8. Dad liked to use his horn a lot, and it got quite annoying when I was a teen. I figured it was much cooler to drive stealthily and not be a nuisance. But when I moved to Manila, using the horn has saved me from running over pedestrians, motorbike riders, and cyclists who don't have a clue about what is going on around them. You are a crippled motorist in the Philippines if without a horn. Try driving without one and people will just wander into your path without knowing you are there. It's dangerous.
9. Dad's friends were much older than he was, and I watched some lose their ability to drive because of bad vision or health problems. Not wanting his older friends to be left out of the morning coffee sessions, he would fetch them from their homes and bring them back afterwards. That showed me that he valued friendship. In this fast-paced world, it is hard to be there for friends I care about. But when I ride the wagon today, I am reminded about how good a buddy my dad was to his pals, and that I should be the same to mine, too.
10. When I started driving a brand-new Lancer in 1997, I ignored the wagon. To me, it was just dad's old car. But he kept driving it and taking care of it--until the day he suddenly passed away. For five years his car was left rotting away in the garage. When it was almost sold for scrap I vowed to bring it back to life. I didn't want to lose the memories that are attached to it. When something provides a link to your past, don't ever sell it, forget about it, or let it deteriorate.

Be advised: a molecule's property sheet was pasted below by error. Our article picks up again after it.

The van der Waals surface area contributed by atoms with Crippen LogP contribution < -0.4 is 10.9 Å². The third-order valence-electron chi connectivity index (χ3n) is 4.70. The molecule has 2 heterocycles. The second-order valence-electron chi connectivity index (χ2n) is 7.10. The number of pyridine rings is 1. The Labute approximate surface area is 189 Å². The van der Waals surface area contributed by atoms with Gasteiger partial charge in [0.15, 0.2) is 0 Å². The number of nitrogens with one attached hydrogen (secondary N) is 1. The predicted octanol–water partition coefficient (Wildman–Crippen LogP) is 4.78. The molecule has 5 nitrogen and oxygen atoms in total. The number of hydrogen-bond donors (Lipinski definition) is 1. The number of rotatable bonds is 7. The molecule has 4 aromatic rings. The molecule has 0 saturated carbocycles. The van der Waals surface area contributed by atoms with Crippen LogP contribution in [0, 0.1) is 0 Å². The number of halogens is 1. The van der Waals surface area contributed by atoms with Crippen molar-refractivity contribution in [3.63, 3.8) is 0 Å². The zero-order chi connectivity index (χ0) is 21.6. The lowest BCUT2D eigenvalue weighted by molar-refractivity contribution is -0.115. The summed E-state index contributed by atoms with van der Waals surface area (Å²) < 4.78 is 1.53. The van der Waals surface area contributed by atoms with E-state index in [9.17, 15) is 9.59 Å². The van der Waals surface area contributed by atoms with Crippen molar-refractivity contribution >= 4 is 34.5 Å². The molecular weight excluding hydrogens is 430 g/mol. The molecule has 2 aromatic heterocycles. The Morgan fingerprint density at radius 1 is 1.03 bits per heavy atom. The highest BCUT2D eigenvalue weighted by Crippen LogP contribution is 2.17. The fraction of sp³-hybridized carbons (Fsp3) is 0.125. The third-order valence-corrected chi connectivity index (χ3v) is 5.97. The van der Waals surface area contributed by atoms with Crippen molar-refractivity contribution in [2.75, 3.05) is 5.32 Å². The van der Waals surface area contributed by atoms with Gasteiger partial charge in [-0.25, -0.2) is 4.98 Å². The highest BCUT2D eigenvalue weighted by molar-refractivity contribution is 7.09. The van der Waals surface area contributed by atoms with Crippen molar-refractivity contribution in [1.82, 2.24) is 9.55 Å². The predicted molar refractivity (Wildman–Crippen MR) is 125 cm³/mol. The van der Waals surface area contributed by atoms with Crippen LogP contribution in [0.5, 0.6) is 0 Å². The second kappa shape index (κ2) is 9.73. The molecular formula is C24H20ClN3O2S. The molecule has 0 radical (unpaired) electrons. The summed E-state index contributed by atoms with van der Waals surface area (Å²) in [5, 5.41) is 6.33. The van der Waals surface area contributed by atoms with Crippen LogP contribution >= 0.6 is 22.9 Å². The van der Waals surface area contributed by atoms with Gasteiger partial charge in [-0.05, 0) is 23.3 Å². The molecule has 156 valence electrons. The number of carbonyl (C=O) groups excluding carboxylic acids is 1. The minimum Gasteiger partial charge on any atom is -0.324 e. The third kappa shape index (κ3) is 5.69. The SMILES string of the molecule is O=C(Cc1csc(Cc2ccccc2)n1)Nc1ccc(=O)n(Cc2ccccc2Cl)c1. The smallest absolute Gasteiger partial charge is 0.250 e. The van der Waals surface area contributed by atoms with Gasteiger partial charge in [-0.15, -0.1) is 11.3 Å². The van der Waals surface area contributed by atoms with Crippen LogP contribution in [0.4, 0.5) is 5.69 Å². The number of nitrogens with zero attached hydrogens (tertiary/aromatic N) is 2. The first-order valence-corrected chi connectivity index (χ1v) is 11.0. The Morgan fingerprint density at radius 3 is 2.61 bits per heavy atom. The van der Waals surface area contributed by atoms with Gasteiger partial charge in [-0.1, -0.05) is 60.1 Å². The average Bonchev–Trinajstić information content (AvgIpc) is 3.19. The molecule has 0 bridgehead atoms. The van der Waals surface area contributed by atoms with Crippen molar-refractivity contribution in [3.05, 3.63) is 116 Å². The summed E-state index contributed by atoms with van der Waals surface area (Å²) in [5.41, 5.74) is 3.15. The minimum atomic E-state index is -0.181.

A car may be a material thing, but like a photo album or heirloom, you wouldn't throw it away, would you? I have said that memories are indeed priceless, and that is why I'm saving this car from the scrap heap. Restoring his old wagon will not bring my dad back, but doing so will help keep the recollections and smiles alive. This car is like a key that unlocks flashbacks that may otherwise be lost forever. If you have a memento in your family, hold on to it. But always remember that it is much better to make new memories with the ones you love, here and now. Don't ever take that opportunity for granted.